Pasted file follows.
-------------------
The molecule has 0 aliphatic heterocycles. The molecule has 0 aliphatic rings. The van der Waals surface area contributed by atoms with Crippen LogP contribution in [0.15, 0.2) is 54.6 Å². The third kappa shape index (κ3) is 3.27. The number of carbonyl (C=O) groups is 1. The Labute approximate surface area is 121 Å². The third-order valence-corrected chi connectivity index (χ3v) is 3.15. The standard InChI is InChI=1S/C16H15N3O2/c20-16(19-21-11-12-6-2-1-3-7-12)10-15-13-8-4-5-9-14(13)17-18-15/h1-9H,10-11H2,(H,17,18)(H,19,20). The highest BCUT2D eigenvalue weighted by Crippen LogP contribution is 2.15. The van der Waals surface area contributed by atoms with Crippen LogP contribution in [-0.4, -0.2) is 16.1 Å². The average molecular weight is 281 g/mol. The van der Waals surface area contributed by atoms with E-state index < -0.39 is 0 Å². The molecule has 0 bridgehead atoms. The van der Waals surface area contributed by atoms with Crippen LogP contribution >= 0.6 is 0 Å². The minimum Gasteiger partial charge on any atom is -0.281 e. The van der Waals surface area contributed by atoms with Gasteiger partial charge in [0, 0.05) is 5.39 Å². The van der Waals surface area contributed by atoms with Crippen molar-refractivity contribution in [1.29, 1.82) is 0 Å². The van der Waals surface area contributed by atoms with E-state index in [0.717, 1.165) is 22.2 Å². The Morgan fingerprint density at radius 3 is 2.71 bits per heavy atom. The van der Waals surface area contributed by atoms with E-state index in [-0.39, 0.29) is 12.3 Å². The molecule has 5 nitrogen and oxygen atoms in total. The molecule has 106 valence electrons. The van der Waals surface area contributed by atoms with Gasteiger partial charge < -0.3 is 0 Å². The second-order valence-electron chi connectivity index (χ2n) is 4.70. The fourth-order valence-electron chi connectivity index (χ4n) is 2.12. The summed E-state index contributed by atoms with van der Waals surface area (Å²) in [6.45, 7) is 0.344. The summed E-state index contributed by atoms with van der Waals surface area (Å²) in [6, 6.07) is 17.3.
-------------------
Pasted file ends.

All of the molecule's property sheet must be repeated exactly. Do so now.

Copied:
The molecule has 0 aliphatic heterocycles. The molecule has 0 aliphatic rings. The van der Waals surface area contributed by atoms with Crippen LogP contribution in [0.15, 0.2) is 54.6 Å². The third kappa shape index (κ3) is 3.27. The number of carbonyl (C=O) groups is 1. The Labute approximate surface area is 121 Å². The third-order valence-corrected chi connectivity index (χ3v) is 3.15. The standard InChI is InChI=1S/C16H15N3O2/c20-16(19-21-11-12-6-2-1-3-7-12)10-15-13-8-4-5-9-14(13)17-18-15/h1-9H,10-11H2,(H,17,18)(H,19,20). The highest BCUT2D eigenvalue weighted by Crippen LogP contribution is 2.15. The van der Waals surface area contributed by atoms with Crippen LogP contribution in [-0.4, -0.2) is 16.1 Å². The average molecular weight is 281 g/mol. The van der Waals surface area contributed by atoms with E-state index < -0.39 is 0 Å². The molecule has 0 bridgehead atoms. The van der Waals surface area contributed by atoms with Crippen LogP contribution >= 0.6 is 0 Å². The minimum Gasteiger partial charge on any atom is -0.281 e. The van der Waals surface area contributed by atoms with Gasteiger partial charge in [0, 0.05) is 5.39 Å². The van der Waals surface area contributed by atoms with Crippen molar-refractivity contribution in [1.29, 1.82) is 0 Å². The van der Waals surface area contributed by atoms with E-state index in [0.717, 1.165) is 22.2 Å². The Morgan fingerprint density at radius 3 is 2.71 bits per heavy atom. The van der Waals surface area contributed by atoms with E-state index in [-0.39, 0.29) is 12.3 Å². The molecule has 5 nitrogen and oxygen atoms in total. The molecule has 106 valence electrons. The van der Waals surface area contributed by atoms with Gasteiger partial charge < -0.3 is 0 Å². The second-order valence-electron chi connectivity index (χ2n) is 4.70. The fourth-order valence-electron chi connectivity index (χ4n) is 2.12. The summed E-state index contributed by atoms with van der Waals surface area (Å²) in [6.45, 7) is 0.344. The summed E-state index contributed by atoms with van der Waals surface area (Å²) in [6, 6.07) is 17.3.